Overall, the Bucs still need more out of McCoy than the Lions do out of Suh. Keeping the former No. 3 overall pick out of Matthew Stafford's lap will go a long way in Detroit moving the football against an upstart Tampa Bay defense.
4. Will Detroit's Stout Run Defense Continue?
Speaking of upstart defenses, the Lions have suddenly become one of the NFL's best at stuffing the run.
After a string of three games where Detroit allowed 46.7 yards per—the league's second-best mark during that span—the Lions are now ranked fifth in the NFL against the run (94.7). Over the last four games, including a loss to the Cincinnati Bengals, Detroit has stifled running backs such as Giovani Bernard, Matt Forte and Le'Veon Bell.
|The Motor City Wall: Lions Run Defense, Last 3 Games|
|Rush Yards Allowed|
|*Second in NFL|
Tampa Bay's new-look rushing offense gets the next shot. And this might actually be the toughest test that Detroit has faced over the last month.
Using a combination of Mike James (now on injured reserve), Brian Leonard and now Bobby Rainey, the Bucs have strung together a three-game stretch of averaging 177 rushing yards a game. Only the Washington Redskins, at 197 a game, have been better.
Part of Glennon's recent success has come thanks to the running game. Off play action, he has a passer rating of 106.1 this season, including back-to-back games over 110.0.
It's then probably no coincidence that close losses to the New Orleans Saints and Seattle Seahawks also featured the Bucs rushing for more than 150 yards. For Tampa Bay to be competitive against a good team like Detroit, the Bucs need to run the football.
5. Can Matthew Stafford Deliver a More Even Performance?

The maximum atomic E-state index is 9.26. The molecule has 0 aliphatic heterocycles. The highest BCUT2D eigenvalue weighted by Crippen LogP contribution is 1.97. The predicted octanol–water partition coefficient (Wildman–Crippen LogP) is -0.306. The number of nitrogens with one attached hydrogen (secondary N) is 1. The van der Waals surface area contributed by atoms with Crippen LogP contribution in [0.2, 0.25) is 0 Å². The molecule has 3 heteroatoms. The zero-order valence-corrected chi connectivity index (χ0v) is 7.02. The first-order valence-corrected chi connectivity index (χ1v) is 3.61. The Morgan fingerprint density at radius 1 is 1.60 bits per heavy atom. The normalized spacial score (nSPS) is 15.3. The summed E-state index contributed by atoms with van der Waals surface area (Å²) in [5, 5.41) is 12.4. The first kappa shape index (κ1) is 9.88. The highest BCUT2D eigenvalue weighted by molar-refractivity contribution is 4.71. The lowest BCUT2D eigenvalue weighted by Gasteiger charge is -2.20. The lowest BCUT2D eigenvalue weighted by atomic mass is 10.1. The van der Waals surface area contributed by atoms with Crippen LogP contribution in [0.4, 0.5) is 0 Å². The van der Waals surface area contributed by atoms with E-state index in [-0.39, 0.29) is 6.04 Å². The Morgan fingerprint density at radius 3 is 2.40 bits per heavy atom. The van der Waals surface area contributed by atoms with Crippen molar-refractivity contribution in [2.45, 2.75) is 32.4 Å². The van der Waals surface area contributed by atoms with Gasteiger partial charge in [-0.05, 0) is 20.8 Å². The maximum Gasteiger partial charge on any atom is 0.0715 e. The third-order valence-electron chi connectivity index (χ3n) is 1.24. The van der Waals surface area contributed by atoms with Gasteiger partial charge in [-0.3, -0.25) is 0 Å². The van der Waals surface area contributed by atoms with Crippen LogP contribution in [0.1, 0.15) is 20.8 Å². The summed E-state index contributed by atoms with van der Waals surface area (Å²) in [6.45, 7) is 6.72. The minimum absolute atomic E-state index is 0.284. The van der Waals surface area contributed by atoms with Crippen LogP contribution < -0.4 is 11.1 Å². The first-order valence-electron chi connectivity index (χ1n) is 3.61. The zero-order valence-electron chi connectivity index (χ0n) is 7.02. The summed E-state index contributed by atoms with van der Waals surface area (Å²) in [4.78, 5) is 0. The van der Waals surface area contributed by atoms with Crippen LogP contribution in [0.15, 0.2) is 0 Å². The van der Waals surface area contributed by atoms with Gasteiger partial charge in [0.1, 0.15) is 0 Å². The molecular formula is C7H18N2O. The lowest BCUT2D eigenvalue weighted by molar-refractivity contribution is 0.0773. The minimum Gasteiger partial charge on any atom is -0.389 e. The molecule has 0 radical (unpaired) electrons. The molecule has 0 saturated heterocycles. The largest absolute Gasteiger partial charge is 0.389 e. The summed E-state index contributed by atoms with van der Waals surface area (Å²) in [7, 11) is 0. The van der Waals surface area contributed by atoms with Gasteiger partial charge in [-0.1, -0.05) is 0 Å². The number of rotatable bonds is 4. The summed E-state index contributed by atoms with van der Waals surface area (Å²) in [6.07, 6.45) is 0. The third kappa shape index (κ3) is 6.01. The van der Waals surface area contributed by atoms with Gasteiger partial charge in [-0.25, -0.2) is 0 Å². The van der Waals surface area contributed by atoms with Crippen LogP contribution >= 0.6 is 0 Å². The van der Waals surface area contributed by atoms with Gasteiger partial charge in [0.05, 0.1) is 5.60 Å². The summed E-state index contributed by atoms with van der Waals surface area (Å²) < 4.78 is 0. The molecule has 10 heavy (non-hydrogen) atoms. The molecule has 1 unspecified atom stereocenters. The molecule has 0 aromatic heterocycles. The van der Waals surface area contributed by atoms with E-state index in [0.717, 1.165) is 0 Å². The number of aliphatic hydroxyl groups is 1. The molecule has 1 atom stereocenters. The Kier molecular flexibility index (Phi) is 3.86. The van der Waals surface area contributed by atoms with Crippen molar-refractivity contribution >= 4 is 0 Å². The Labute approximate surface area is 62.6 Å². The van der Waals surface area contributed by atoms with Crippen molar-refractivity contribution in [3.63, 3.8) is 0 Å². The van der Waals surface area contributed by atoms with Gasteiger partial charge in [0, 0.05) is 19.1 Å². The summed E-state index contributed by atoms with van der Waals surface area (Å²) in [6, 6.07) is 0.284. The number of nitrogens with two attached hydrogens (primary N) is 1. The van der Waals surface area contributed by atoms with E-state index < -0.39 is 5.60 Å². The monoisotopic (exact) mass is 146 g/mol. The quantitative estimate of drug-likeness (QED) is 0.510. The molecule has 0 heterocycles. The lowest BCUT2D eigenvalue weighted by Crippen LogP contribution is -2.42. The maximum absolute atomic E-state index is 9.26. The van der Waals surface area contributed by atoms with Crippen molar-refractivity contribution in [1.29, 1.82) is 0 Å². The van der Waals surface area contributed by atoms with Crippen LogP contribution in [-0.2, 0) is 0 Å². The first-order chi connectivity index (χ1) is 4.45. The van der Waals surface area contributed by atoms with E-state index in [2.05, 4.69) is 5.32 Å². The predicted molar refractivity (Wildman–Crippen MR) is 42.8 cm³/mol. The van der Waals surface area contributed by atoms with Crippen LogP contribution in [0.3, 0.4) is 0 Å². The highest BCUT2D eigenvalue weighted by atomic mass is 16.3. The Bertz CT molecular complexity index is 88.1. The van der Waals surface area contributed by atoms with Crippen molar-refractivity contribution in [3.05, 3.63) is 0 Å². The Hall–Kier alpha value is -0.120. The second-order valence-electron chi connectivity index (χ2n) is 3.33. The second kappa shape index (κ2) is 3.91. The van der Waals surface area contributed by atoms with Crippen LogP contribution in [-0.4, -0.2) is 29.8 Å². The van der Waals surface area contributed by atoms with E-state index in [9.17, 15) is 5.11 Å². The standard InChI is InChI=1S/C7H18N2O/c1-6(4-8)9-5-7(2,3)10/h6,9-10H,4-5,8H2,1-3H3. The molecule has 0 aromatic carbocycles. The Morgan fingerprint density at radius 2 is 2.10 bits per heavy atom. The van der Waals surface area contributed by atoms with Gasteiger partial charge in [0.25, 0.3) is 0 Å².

For three quarters against the Steelers, Stafford was a liability for the Lions. He was erratic early on, missing throws and overshooting open receivers. Several interceptions were dropped. And in the third and fourth quarters, the Steelers held him to just 35 yards passing.
The Lions can lean on the run game more so now than ever before, and Reggie Bush and Joique Bell should be able to find holes against a front that has allowed 100 or more rushing yards in three of four games. But Detroit is still a pass-first offense that relies on Stafford to get the ball into the end zone.
Obviously, no one is expecting him to be as razor sharp as he was during the second quarter last Sunday, when the Lions scored on all five of their possessions.
A more even performance could be warranted, however, especially in the accuracy department. The Bucs have five interceptions in the last three games and seven takeaways overall.
And how will he respond if Revis takes away Johnson? The Lions offense might need to spray the football around. Like most games, how the best quarterback on either side plays will likely be the biggest difference.
Prediction: Lions 31, Buccaneers 20
Revis might be the best match in the game for Johnson, but the Lions can otherwise stop the run and pressure a one-dimensional offense. We'll take Stafford over a rookie on the road, too. At home, Detroit will be expected to keep pace in the division race.